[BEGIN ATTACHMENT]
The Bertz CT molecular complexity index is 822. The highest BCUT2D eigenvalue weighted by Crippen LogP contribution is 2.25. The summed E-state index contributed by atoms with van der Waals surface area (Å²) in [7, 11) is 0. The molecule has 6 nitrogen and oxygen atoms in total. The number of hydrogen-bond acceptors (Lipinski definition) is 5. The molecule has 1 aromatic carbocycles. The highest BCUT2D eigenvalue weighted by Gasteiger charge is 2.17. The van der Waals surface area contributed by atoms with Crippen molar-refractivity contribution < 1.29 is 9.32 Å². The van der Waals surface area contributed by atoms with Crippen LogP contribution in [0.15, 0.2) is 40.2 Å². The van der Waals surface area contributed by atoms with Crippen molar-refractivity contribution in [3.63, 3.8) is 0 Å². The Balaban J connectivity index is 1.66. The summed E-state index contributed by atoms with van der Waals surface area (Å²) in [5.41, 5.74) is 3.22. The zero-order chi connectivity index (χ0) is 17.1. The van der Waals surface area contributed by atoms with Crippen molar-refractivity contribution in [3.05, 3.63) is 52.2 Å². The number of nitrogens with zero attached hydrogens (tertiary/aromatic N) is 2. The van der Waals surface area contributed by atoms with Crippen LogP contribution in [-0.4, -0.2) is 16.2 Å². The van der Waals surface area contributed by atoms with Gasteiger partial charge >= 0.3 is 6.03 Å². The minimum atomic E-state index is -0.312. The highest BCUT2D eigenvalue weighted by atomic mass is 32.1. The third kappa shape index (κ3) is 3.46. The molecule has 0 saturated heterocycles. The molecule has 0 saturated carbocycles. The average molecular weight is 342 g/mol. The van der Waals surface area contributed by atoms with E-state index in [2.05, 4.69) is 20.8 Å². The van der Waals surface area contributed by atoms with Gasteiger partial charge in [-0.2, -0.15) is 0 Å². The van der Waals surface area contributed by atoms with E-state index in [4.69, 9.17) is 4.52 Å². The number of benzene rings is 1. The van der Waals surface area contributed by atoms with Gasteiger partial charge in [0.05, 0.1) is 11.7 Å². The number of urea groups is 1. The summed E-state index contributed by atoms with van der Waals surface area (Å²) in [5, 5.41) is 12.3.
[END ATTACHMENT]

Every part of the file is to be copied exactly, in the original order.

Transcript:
The Bertz CT molecular complexity index is 822. The highest BCUT2D eigenvalue weighted by Crippen LogP contribution is 2.25. The summed E-state index contributed by atoms with van der Waals surface area (Å²) in [7, 11) is 0. The molecule has 6 nitrogen and oxygen atoms in total. The number of hydrogen-bond acceptors (Lipinski definition) is 5. The molecule has 1 aromatic carbocycles. The highest BCUT2D eigenvalue weighted by Gasteiger charge is 2.17. The van der Waals surface area contributed by atoms with Crippen molar-refractivity contribution < 1.29 is 9.32 Å². The van der Waals surface area contributed by atoms with Crippen LogP contribution in [0.15, 0.2) is 40.2 Å². The van der Waals surface area contributed by atoms with Crippen molar-refractivity contribution in [3.63, 3.8) is 0 Å². The Balaban J connectivity index is 1.66. The summed E-state index contributed by atoms with van der Waals surface area (Å²) in [5.41, 5.74) is 3.22. The zero-order chi connectivity index (χ0) is 17.1. The van der Waals surface area contributed by atoms with Crippen molar-refractivity contribution in [3.05, 3.63) is 52.2 Å². The number of nitrogens with zero attached hydrogens (tertiary/aromatic N) is 2. The van der Waals surface area contributed by atoms with Crippen LogP contribution in [-0.4, -0.2) is 16.2 Å². The van der Waals surface area contributed by atoms with Gasteiger partial charge >= 0.3 is 6.03 Å². The minimum atomic E-state index is -0.312. The highest BCUT2D eigenvalue weighted by atomic mass is 32.1. The third kappa shape index (κ3) is 3.46. The molecule has 0 saturated heterocycles. The molecule has 0 saturated carbocycles. The average molecular weight is 342 g/mol. The van der Waals surface area contributed by atoms with E-state index in [2.05, 4.69) is 20.8 Å². The van der Waals surface area contributed by atoms with Gasteiger partial charge in [-0.2, -0.15) is 0 Å². The van der Waals surface area contributed by atoms with E-state index in [4.69, 9.17) is 4.52 Å². The number of benzene rings is 1. The van der Waals surface area contributed by atoms with Gasteiger partial charge in [0.05, 0.1) is 11.7 Å². The number of urea groups is 1. The summed E-state index contributed by atoms with van der Waals surface area (Å²) in [5, 5.41) is 12.3.